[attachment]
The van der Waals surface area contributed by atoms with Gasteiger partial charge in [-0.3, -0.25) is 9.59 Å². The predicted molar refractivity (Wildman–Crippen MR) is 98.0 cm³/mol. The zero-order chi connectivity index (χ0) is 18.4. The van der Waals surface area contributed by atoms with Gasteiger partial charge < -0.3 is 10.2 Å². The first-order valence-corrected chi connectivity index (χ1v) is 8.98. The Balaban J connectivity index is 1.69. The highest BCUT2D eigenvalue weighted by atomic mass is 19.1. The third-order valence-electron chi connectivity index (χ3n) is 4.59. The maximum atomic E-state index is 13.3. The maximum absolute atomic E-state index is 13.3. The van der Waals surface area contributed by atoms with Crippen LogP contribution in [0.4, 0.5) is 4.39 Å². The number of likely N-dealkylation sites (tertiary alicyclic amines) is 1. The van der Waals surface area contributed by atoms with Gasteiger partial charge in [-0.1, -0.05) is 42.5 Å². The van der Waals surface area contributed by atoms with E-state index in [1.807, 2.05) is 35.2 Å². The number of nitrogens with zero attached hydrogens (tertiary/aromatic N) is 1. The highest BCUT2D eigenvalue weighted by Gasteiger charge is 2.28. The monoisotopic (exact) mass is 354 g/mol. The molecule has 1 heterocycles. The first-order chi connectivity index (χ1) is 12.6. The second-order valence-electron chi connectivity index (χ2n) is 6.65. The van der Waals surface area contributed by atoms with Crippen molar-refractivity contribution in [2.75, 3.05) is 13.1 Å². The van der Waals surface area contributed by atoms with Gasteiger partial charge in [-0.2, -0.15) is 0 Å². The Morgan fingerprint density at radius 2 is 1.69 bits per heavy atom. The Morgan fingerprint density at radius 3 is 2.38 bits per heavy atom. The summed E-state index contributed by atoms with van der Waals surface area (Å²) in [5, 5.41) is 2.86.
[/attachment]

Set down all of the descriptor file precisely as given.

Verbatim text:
The van der Waals surface area contributed by atoms with Gasteiger partial charge in [-0.3, -0.25) is 9.59 Å². The predicted molar refractivity (Wildman–Crippen MR) is 98.0 cm³/mol. The zero-order chi connectivity index (χ0) is 18.4. The van der Waals surface area contributed by atoms with Gasteiger partial charge < -0.3 is 10.2 Å². The first-order valence-corrected chi connectivity index (χ1v) is 8.98. The Balaban J connectivity index is 1.69. The highest BCUT2D eigenvalue weighted by atomic mass is 19.1. The third-order valence-electron chi connectivity index (χ3n) is 4.59. The maximum atomic E-state index is 13.3. The maximum absolute atomic E-state index is 13.3. The van der Waals surface area contributed by atoms with Crippen LogP contribution in [0.4, 0.5) is 4.39 Å². The number of likely N-dealkylation sites (tertiary alicyclic amines) is 1. The van der Waals surface area contributed by atoms with Gasteiger partial charge in [-0.1, -0.05) is 42.5 Å². The van der Waals surface area contributed by atoms with E-state index in [1.807, 2.05) is 35.2 Å². The number of nitrogens with zero attached hydrogens (tertiary/aromatic N) is 1. The highest BCUT2D eigenvalue weighted by Gasteiger charge is 2.28. The monoisotopic (exact) mass is 354 g/mol. The molecule has 1 heterocycles. The first-order chi connectivity index (χ1) is 12.6. The second-order valence-electron chi connectivity index (χ2n) is 6.65. The van der Waals surface area contributed by atoms with Crippen molar-refractivity contribution in [2.75, 3.05) is 13.1 Å². The van der Waals surface area contributed by atoms with Gasteiger partial charge in [-0.2, -0.15) is 0 Å². The Morgan fingerprint density at radius 2 is 1.69 bits per heavy atom. The Morgan fingerprint density at radius 3 is 2.38 bits per heavy atom. The summed E-state index contributed by atoms with van der Waals surface area (Å²) in [5, 5.41) is 2.86.